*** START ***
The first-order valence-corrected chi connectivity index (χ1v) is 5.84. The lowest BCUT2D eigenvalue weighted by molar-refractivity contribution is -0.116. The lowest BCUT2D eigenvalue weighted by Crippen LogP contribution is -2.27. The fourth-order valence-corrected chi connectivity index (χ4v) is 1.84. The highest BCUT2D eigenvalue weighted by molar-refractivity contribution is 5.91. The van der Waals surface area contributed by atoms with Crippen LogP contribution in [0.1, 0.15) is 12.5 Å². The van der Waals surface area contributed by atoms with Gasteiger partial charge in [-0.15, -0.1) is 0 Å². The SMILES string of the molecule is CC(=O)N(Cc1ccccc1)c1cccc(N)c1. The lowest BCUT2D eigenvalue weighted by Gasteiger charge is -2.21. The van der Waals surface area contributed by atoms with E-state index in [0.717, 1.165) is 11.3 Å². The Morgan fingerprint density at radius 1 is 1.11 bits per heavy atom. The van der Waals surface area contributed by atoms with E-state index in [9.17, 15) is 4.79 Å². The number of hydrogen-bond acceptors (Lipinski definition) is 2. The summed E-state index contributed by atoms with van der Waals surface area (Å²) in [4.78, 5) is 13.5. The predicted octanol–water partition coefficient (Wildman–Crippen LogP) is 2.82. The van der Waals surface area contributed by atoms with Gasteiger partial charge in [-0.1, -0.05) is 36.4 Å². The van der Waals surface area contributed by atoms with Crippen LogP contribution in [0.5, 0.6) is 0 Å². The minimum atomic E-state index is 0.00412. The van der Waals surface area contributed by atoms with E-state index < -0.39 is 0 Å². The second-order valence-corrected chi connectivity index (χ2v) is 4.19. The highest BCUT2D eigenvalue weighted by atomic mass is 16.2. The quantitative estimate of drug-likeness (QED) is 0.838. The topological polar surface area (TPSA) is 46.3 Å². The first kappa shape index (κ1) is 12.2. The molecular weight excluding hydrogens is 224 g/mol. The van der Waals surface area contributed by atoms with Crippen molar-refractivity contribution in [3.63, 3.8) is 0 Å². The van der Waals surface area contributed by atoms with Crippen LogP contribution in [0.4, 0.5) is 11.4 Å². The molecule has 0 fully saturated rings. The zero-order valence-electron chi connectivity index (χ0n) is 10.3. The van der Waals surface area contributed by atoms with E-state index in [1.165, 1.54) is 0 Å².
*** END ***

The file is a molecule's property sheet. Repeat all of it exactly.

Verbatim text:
The first-order valence-corrected chi connectivity index (χ1v) is 5.84. The lowest BCUT2D eigenvalue weighted by molar-refractivity contribution is -0.116. The lowest BCUT2D eigenvalue weighted by Crippen LogP contribution is -2.27. The fourth-order valence-corrected chi connectivity index (χ4v) is 1.84. The highest BCUT2D eigenvalue weighted by molar-refractivity contribution is 5.91. The van der Waals surface area contributed by atoms with Crippen LogP contribution in [0.1, 0.15) is 12.5 Å². The van der Waals surface area contributed by atoms with Gasteiger partial charge in [-0.15, -0.1) is 0 Å². The SMILES string of the molecule is CC(=O)N(Cc1ccccc1)c1cccc(N)c1. The lowest BCUT2D eigenvalue weighted by Gasteiger charge is -2.21. The van der Waals surface area contributed by atoms with E-state index in [0.717, 1.165) is 11.3 Å². The Morgan fingerprint density at radius 1 is 1.11 bits per heavy atom. The van der Waals surface area contributed by atoms with E-state index in [9.17, 15) is 4.79 Å². The number of hydrogen-bond acceptors (Lipinski definition) is 2. The summed E-state index contributed by atoms with van der Waals surface area (Å²) in [4.78, 5) is 13.5. The predicted octanol–water partition coefficient (Wildman–Crippen LogP) is 2.82. The van der Waals surface area contributed by atoms with Gasteiger partial charge in [-0.1, -0.05) is 36.4 Å². The van der Waals surface area contributed by atoms with Crippen LogP contribution in [0.5, 0.6) is 0 Å². The minimum atomic E-state index is 0.00412. The van der Waals surface area contributed by atoms with E-state index < -0.39 is 0 Å². The second-order valence-corrected chi connectivity index (χ2v) is 4.19. The highest BCUT2D eigenvalue weighted by atomic mass is 16.2. The quantitative estimate of drug-likeness (QED) is 0.838. The topological polar surface area (TPSA) is 46.3 Å². The first kappa shape index (κ1) is 12.2. The molecular weight excluding hydrogens is 224 g/mol. The van der Waals surface area contributed by atoms with Crippen molar-refractivity contribution in [3.63, 3.8) is 0 Å². The van der Waals surface area contributed by atoms with Crippen LogP contribution in [0.4, 0.5) is 11.4 Å². The molecule has 0 fully saturated rings. The zero-order valence-electron chi connectivity index (χ0n) is 10.3. The van der Waals surface area contributed by atoms with E-state index in [1.165, 1.54) is 0 Å².